Today’s blog has nothing to do with writing, but everything to do with where I live. Aroostook County, Maine … potato country.
This is the time of year when everyone’s focus is on the weather and the fields. Months ago, the potatoes were growing in the sun. The scenery was beautiful.
But a few weeks ago the farmers began killing off the top plant of the potato (since it’s a tuber grown in the dirt) which allowed the skin of the potatoes to harden. (In days before chemicals they let nature and a hard frost do this job for them.)
On Friday all high schools in Aroostook County will close for three weeks allowing the students the opportunity to help harvest the potato crop. Really.
I didn’t grow up here and I hear stories of the years before automation that nearly every business closed and families went into the fields to harvest potatoes by hand. (Check out the picture below) Diggers tilled the potatoes to the surface. Then workers would pick them by hand, filling up the basket with a handle and transferring the load to the larger barrel. A card with a number was shoved into the slats to identify the picker who filled the barrel. Each barrel earned a person $.50. Yes, that decimal point is in the right place. Barrels were collected on flatbed trucks and hauled to the potato house for storage.
It was long hours of back-breaking labor. Now there are havesters.
The potatoes are dug out of the ground and transported on conveyors to the body of the harvester where young people stand and cull out rocks, dirt, and plant material. Then the conveyor deposits the potatoes directly into the bed of potato trucks that haul them to the potato house.
With the automation of the harvest, children can no longer help with the harvest. Workers need to be at least 16 to be on a harvester. And this is where my children come in. We have a dear friend who is a potato farmer. (I worked for him one season yeeeeaars ago when my children were young. It was a wonderful experience. Of course I didn’t grow up with it so I found it fascinating. Hard work, but educational. Sorry, I digress…) Anyhoodles … they work on the harvester from 6 am to 7 pm. A veeeery loooong day indeed.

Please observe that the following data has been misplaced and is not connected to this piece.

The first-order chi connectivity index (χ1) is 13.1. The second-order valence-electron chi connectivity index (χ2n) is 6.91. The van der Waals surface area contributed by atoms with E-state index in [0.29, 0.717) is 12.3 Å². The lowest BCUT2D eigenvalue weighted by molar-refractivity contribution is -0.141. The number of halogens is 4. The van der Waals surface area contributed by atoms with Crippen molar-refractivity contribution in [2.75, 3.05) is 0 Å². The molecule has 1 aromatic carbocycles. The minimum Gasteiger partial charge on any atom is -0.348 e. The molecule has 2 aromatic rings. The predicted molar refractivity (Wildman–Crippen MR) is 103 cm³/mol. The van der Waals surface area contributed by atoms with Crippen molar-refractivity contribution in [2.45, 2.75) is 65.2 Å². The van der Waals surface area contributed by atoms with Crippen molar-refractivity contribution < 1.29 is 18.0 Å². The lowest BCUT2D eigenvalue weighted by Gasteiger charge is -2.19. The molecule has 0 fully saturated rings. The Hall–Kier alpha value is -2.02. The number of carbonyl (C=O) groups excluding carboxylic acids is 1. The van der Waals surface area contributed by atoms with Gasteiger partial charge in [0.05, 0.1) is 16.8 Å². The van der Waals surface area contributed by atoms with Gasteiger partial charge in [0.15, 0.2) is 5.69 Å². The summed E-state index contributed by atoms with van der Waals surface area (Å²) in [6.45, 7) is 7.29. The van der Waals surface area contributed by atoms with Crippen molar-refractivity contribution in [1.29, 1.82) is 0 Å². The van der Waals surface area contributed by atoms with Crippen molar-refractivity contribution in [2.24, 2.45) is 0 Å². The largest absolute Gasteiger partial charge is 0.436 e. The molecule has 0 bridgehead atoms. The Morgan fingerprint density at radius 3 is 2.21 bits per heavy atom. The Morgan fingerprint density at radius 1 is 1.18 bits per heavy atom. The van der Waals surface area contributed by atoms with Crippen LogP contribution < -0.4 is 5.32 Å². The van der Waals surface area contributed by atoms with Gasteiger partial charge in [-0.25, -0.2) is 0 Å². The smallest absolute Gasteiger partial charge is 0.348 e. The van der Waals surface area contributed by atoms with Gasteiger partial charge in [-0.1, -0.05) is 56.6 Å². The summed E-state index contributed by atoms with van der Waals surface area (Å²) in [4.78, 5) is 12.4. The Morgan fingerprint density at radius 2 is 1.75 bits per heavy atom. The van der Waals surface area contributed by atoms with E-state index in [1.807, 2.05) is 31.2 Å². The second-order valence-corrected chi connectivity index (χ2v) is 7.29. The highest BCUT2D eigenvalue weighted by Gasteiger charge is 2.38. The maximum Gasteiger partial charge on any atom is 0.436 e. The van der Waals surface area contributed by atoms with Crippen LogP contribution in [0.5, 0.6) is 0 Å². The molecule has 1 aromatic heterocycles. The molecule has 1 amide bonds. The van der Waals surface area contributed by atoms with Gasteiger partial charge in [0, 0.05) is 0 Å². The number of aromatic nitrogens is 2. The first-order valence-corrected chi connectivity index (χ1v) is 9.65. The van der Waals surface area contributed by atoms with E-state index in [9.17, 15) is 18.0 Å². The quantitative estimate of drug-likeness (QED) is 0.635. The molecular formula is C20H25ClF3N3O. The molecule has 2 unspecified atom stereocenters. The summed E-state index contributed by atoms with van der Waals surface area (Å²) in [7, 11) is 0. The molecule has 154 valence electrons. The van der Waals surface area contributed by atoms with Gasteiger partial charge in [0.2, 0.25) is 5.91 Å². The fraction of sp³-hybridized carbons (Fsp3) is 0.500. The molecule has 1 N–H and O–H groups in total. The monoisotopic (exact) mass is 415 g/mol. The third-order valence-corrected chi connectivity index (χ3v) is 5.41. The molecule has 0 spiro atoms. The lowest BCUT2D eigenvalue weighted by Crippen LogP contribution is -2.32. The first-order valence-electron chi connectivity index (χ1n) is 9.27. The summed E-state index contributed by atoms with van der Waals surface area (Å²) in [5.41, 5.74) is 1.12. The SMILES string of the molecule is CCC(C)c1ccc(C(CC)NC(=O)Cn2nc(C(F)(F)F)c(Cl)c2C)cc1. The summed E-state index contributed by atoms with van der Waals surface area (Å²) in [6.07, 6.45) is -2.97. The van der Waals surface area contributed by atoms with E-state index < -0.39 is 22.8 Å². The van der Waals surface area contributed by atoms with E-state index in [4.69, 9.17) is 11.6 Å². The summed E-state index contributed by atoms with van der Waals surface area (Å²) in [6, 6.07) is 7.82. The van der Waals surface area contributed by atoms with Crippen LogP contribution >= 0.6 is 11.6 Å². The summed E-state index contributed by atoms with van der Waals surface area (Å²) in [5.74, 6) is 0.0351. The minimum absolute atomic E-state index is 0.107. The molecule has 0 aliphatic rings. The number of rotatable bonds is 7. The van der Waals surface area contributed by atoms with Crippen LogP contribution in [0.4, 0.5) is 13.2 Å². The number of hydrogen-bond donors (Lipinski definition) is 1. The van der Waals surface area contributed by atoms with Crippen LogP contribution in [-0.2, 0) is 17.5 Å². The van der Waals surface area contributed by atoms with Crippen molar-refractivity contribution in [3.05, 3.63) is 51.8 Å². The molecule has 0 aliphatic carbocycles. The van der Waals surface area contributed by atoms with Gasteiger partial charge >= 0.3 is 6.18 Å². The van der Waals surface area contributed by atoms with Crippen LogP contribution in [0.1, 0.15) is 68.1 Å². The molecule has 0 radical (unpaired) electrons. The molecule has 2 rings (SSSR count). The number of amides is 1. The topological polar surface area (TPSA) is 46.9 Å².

But it’s only for three weeks. I figure you can do anything for three weeks. And they get paid very well for their labor. So all my children have worked throughout their high school years. I am proud that Little Boy Blue will once again be one of a handful of students from his high school actually working the harvest. The tradition of students working for farmers is waning. With so few teenagers working, I suspect within the next decade there will no longer be a harvest break at the schools.
This will be our last time dealing with the harvest in our house. Early hours, praying for rain (to take a day off), praying for sun (so you don’t freeze your butt off on the harvester all day), cleaning Wally World out of Little Debbie snacks and work gloves, doing laundry every night so the potato dirt covering four layers of clothing doesn’t spread further than the back door to the shower, reheating dinners for exhausted children, and all the other stuff that goes with the season.
I’m pleased my kids have had this experience to take with them into their work years. I suspect there will be few jobs they will work that will be as labor intensive as harvesting potatoes. I hope the lessons they learn from their years in the field will be carried with them for a long time to come.